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Warming Up to an Irish Welcome

July 10, 1988|BOB O'SULLIVAN | O'Sullivan is a travel writer based in Canoga Park

My wife Joyce and I rode the bus from the ferry into Dublin with a very excited young man. "Lord, it's so good to be home again."

"You're from Dublin?"

"I'm English, but then I'm really not, you see. My parents brought me here when I was just a boy. Now, I never feel at home anywhere else. Look. . . . There, do you see that? That's the home of the Irish Sweepstakes, the Hospital Fund. Didn't they used to sell sweepstakes tickets in the States?"

Joyce started to respond but he didn't give her time.

"It was said that when the Sweeps were going, if an Irishman got sick they'd just build a hospital around him. I'd not be after believing it, of course."

The young Englishman jumped to his feet and pointed at a nondescript shop front. "It's me pub. Me favorite place in all the world. Saints be praised, it's open. I'm after getting off. Well, Godspeed and God bless."

Suitcase and raincoat trailing, he jumped off as soon as the bus slowed. "Did you notice?" Joyce asked. "The farther into Dublin we got the more Irish he sounded. Another mile and we wouldn't have been able to understand him at all."

It happened to us, too. The farther into Ireland we went, the harder it was not to "put on the brogue." English, especially American English, just seems to lean into it.

Irish Hospitality

Seventeen minutes by taxi from Shannonside and a mile from the village of Ennis was the Clare Inn, where we were scheduled to meet our tour the following day. When we inquired at the desk about public transportation into Ennis, the hotel manager came out of her office.

"It's company you are. What kind of a person would I be, having a fine car and not taking you to Ennis and it about to rain?" She drove us to Ennis and wouldn't listen when we tried to thank her.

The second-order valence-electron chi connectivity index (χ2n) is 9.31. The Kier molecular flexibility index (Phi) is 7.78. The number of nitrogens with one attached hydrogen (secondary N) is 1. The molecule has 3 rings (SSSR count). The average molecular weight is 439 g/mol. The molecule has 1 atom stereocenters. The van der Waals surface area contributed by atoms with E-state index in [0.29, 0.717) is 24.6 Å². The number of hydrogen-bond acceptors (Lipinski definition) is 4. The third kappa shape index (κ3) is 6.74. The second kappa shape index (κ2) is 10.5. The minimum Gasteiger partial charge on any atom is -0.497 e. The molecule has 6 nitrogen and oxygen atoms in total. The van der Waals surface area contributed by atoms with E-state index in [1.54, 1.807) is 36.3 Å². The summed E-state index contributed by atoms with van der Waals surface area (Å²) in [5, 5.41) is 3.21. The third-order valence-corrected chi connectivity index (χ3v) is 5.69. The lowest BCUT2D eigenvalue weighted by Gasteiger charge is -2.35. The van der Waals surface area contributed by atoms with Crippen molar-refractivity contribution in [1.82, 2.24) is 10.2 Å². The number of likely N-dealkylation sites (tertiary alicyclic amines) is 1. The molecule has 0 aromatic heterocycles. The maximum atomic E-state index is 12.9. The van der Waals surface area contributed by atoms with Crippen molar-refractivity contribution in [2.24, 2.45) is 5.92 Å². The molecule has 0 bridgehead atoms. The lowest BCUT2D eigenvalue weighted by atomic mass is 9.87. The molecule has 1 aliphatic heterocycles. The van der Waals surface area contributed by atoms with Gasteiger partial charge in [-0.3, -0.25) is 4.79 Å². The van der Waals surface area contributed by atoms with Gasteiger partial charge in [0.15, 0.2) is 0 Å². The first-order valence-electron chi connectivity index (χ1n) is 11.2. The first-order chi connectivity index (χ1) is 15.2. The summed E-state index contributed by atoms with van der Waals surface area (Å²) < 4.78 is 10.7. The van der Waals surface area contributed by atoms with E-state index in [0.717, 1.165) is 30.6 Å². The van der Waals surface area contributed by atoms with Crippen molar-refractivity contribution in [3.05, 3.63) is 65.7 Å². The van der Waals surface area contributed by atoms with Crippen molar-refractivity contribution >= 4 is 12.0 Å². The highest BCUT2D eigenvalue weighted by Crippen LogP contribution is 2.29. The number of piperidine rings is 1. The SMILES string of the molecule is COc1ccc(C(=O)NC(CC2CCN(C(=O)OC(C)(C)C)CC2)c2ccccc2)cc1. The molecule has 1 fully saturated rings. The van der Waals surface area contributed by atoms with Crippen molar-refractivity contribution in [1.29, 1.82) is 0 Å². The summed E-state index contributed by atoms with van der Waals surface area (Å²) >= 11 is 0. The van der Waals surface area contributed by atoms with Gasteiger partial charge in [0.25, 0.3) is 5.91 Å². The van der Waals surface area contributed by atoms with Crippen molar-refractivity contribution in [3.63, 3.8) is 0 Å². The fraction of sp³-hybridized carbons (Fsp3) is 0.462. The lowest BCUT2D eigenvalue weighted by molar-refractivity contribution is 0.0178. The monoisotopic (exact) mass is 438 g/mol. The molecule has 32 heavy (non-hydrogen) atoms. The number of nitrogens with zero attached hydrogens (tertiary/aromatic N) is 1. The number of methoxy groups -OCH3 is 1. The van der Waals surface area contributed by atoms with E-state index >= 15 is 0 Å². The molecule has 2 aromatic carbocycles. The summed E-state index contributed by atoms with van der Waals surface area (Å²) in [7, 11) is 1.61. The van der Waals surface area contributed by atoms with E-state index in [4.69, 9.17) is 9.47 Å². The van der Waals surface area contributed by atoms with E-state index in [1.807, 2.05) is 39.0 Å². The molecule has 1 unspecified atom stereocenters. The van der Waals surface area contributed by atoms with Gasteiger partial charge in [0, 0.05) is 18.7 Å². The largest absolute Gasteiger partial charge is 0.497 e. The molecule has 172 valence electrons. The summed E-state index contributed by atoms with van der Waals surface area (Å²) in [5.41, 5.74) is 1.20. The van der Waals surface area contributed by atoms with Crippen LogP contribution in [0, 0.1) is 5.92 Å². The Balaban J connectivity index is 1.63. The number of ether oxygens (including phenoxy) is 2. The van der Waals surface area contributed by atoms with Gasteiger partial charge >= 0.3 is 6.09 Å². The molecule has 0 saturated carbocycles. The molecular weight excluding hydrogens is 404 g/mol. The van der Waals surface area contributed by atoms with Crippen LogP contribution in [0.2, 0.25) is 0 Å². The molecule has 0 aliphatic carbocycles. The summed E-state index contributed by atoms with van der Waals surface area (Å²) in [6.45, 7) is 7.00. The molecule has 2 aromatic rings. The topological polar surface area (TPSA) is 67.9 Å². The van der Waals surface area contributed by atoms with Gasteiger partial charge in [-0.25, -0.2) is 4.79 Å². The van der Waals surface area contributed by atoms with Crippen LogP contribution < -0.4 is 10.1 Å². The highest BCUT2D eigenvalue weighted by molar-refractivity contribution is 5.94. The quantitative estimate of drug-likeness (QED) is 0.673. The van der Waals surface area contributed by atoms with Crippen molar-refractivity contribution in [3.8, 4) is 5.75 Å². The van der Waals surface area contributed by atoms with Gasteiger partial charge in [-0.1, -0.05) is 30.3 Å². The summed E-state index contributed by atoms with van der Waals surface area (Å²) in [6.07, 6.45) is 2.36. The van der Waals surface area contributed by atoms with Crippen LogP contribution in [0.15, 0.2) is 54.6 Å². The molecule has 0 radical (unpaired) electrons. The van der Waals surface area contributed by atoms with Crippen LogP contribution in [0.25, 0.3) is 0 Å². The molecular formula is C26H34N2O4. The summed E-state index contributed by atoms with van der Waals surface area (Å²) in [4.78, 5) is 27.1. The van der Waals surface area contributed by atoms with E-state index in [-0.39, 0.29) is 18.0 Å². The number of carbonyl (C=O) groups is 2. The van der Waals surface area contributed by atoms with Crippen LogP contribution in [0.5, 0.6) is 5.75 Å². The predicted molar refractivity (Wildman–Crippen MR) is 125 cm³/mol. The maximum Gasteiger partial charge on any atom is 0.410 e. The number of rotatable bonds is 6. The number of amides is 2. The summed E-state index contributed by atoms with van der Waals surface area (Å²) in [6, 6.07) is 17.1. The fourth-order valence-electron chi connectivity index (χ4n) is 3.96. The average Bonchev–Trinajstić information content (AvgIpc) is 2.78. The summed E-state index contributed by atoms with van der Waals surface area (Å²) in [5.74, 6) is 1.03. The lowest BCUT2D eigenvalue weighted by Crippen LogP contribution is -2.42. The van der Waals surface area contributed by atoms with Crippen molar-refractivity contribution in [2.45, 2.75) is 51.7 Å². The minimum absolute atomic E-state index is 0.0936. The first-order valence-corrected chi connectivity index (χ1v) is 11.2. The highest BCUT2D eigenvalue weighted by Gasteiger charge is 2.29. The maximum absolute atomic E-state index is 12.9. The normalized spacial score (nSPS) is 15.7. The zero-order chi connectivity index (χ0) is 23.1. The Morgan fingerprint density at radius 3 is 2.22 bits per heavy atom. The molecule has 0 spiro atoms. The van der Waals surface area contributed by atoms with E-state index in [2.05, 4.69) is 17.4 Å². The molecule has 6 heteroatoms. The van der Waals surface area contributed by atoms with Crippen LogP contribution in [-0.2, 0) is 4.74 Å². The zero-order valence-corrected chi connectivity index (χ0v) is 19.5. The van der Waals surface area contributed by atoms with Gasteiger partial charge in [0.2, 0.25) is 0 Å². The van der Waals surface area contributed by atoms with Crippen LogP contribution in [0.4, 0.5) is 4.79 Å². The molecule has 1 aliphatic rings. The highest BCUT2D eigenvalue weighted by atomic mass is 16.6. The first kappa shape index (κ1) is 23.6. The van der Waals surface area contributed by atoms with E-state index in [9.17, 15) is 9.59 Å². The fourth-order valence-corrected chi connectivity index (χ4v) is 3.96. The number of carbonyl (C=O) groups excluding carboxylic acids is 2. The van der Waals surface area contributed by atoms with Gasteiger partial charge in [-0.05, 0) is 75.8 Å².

"There'll be none of that. When your Mr. Reagan told everyone to stay home and not travel a year or so ago, it almost destroyed us. It's our thanks to you for coming home to Ireland. The Good Lord knows we need you." She let us out of the car in Ennis. I closed the door and leaned on it.

"Ma'am," I said. "I don't want to give you the wrong idea. It's not really a homecoming for us. We're just a little Irish. Mostly just a kind of mix. Most of us Americans are like that."

"Is that a fact?" She leaned across the seat to look up at us. "You're after telling me that every year the whole of America isn't wearing the green on St. Paddy's Day and then painting a green line down the middle of the road and parading for hours? That the people I see coming back here year after year are just strangers or that I don't know an Irishman when I see one?

"Nobody's just a little Irish." She gave us a smile and a quick nod of the head that seemed to say, "There, chew on that," and pulled away from the curb. We watched her drive away.

"When that lady says, 'Welcome home,' " Joyce said, "you'd better listen."

Guided Tour

The next morning we met our tour group in the hotel lobby. There were some people from Boston accompanied by their parish priest, a Swedish-looking family from Wisconsin, the Hanleys from California, people from New Jersey, New York, Chicago and Toronto. But the most interesting person we met that morning was an Irishman from Kerry, Peter Bourke, the tour director.

"I only hope you like me," he said. "But if you don't, please don't tell anyone because of me poor sweet wife and me 14 little ones at home."

In his opening remarks he also apologized for his appearance, which he said wasn't so good because of some recent reconstructive surgery, namely having his ears sewed back on. A few of the ladies gasped.

"Unfortunately," Peter said, "I was involved in a dispute in a pub. Lost both me ears and as a consequence I went blind."

There were a few groans.

Peter held up his hands. "Stone blind, I swear it. When me ears went, me hat fell down over me eyes and I couldn't see a thing. Not a thing."

There was some laughter and someone in the back said: "So it's going to be that kind of a tour, is it?"

It was that kind of a tour.

Ireland is full of beauty, and Peter made sure we saw it. And he told us about the history and the legends.

He showed us some houses, now little more than stone ruins, the wood and thatch long since rotted away, that our ancestors left at the time of the potato famine.

He introduced us to the faerie-rings and the theories and warnings attached to them. But when the scenery thinned a little, he did the entertaining.

"Did you hear about the two Kerrymen walking along the beach?" he asked. "One says to the other, 'Oh, look at the dead sea gull.' The other looks up into the sky and says, 'Where? Where?' "

Peter admitted that little boys in Ireland are never told about things such as sex. On his wedding night, he said, he had not wanted to go to bed because his father had told him it would probably be the most exciting night of his life. He was afraid if he went to bed he'd miss it.

Nonstop Humor

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